Even passengers’ phone calls distract drivers

London: A study on the dangers of talking on a mobile while driving has found that even a passenger’s phone call is enough to distract the driver.

Researchers say that hearing one side of a phone conversation can affect concentration more than being part of it, as a ‘halfalogue’ is up to three times as big a drain on the brain as a dialogue or monologue.

The American researchers set a group of students computerised tests that simulated the levels of concentration needed to keep in a lane when driving or react to traffic lights.

As they did the tests, they heard recordings of complete mobile phone conversations, one-person summaries of the conversations or just one side of the call. Others did the tests in silence.

According to the journal Psychological Science, those who listened to the ‘halfalogues’ did significantly worse.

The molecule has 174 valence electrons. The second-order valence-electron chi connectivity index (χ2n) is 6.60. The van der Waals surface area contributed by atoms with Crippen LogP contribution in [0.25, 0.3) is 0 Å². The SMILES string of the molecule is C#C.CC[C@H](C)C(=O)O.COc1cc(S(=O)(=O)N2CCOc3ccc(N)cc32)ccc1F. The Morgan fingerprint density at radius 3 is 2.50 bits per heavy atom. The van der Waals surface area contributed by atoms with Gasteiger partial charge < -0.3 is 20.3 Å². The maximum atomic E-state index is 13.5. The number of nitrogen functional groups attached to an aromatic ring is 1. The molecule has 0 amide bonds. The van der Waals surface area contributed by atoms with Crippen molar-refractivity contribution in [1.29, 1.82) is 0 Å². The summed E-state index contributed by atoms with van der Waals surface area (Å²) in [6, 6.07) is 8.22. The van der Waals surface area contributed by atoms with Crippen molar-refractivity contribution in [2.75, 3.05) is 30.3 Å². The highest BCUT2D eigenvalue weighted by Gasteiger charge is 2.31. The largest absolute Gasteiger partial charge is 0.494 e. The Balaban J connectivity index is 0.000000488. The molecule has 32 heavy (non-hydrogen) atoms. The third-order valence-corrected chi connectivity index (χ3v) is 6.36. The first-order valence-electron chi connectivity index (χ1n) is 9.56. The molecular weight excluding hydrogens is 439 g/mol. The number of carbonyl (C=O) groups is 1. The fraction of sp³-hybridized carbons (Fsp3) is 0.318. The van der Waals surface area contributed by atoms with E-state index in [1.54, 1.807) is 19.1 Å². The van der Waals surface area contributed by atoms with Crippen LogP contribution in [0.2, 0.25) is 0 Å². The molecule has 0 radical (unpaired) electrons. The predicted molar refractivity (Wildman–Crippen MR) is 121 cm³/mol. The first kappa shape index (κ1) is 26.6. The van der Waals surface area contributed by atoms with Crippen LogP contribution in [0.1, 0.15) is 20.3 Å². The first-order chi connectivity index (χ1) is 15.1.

The reason for it is believed to be that as well as trying to fill in the gaps in the conversation the brain is flummoxed by the unpredictability of the gaps and pauses.

“Overhearing someone on a cell phone means only hearing half of an ongoing conversation – a ‘halfalogue’,” a news daily quoted Lauren Emberson, of Cornell University in Ithaca, New York, as saying.

The researcher, a psychology PhD candidate, came up with the idea for the study while becoming irritated during a journey on a bus as an undergraduate.


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